Blog Promotion / Social networks

Mybloglog: If it disappears will your blog be affected?

mybloglog icon During the holiday season the rumors that Yahoo was shutting down mybloglog abounded throughout social networks. In case you didn’t catch it  Chris Yeh, Head of YDN has responded to the rumors in his post titled MyBlogLog? I’ve been a member of mybloglog for a long time and have rarely, if ever,  received any traffic from that site. This is despite the fact that I have visited profile pages and blogs of those who visited mine and those I marked as “contacts”.

Something else I have witnessed that is not specific to mybloglog is that the “friends” and “contacts” we make in one social media or social network sites tend to be the same ones we are already “friends” and “contacts” of in other sites as well.

In addition I have noticed that the same published articles are spammed across all social media and social network sites to such a degree, and many bloggers have more than one site containing duplicated content. Therefore  it’s actually difficult to find any unique content articles as the same stuff just keeps circulating and being tweeted and voted up endlessly.

When Yahoo closed down geocities it had some impact on my blogs as there were geocities bloggers who had backlinked to my posts.  But this doesn’t seem to be the case for my blogs when it comes to mybloglog members. Consequently, if mybloglog disappears it’s not likely to have much of an impact on my blogs.  I’m wondering if that’s the case with my readers’ blogs  as well. What say you? mybloglog icon

12 thoughts on “Mybloglog: If it disappears will your blog be affected?

  1. I was excited when I initially signed up for MyBlogLog, but that soon fizzled out. Similar to your observation, I seemed to only be able to consistently contact people that I already knew from other social networks. If that’s the case, then what’s the point of me going to MyBlogLog, right? As a result, I haven’t really used it much and never felt much benefit from it’s use. I should have taken the badge off my site a long time ago, but this information will push me to do it….now.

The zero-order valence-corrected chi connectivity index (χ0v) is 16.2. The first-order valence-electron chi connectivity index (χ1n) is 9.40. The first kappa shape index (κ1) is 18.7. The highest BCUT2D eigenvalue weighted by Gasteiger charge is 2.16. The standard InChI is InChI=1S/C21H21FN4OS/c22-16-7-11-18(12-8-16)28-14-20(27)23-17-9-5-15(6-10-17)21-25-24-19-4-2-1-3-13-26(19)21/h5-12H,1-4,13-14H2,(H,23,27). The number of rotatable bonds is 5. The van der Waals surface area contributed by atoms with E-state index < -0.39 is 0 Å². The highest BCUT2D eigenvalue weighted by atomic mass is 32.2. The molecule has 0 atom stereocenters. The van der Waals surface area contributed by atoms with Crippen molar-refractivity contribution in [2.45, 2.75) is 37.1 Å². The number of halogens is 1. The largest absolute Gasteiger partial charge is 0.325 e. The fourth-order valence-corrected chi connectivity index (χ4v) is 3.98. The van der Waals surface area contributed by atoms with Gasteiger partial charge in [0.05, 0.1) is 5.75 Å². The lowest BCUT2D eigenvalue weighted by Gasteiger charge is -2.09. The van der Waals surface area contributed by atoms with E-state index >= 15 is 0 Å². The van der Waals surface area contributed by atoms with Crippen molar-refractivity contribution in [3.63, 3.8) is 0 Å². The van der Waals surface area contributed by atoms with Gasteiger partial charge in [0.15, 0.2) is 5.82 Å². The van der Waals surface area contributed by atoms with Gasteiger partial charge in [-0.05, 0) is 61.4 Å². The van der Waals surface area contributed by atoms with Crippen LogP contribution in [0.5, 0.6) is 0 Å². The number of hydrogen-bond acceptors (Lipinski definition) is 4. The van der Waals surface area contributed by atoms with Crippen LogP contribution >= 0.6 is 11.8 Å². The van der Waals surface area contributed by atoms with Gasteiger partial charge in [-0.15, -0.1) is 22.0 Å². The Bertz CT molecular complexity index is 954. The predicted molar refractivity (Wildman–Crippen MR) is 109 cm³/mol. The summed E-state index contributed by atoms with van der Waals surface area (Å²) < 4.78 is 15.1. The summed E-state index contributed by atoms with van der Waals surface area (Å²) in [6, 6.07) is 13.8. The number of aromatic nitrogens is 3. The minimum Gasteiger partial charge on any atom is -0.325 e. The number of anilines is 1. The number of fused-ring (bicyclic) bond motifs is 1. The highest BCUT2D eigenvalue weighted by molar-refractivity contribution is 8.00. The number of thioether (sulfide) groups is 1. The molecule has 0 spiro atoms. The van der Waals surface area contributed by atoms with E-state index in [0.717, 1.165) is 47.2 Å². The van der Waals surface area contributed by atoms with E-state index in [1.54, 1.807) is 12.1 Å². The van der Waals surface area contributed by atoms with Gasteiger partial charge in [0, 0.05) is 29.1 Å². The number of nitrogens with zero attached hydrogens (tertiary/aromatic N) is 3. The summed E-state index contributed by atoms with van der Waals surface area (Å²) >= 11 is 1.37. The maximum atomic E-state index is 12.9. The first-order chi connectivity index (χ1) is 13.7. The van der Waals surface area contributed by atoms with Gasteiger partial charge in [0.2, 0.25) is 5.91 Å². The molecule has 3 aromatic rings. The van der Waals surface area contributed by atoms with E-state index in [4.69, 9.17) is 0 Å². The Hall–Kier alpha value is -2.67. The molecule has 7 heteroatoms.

Thanks for the update.

  2. Like many of Yahoo’s products, MyBlogLog suffered from a lack of support. MyBlogLog is/was a social network for bloggers. And as TechCrunch recently observed, Yahoo has pretty much given up any social media:

    I’ve always liked MyBlogLog…sort of a digital calling card. I also like the analytics it provides. However, I think MyBlogLog’s days were numbered when Yahoo failed in the attempted to integrate MyBlogLog with 360.

    When Yahoo started testing Mash, the tried to emulate some of MyBlogLog’s features. Yahoo’s newly abandoned Univeral Profile System use some of Mash’s technology and also tried to be a bit of what MyBlogLog is…just not as well.

    I suspect that MyBlogLog was too difficult to integrate into the rest of Yahoo’s plans to “rewire” its entire network. Yahoo is a rudderless ship…sad to see.

    • @Carl
      Thanks so much for your very thoughtful analysis, and also the link to the techcrunch article which I had missed reading. I think you are right about the difficulty of integrating mybloglog into the rewiring plans. I had the sense that mybloglog would not be around for long when the geocities death knell sounded.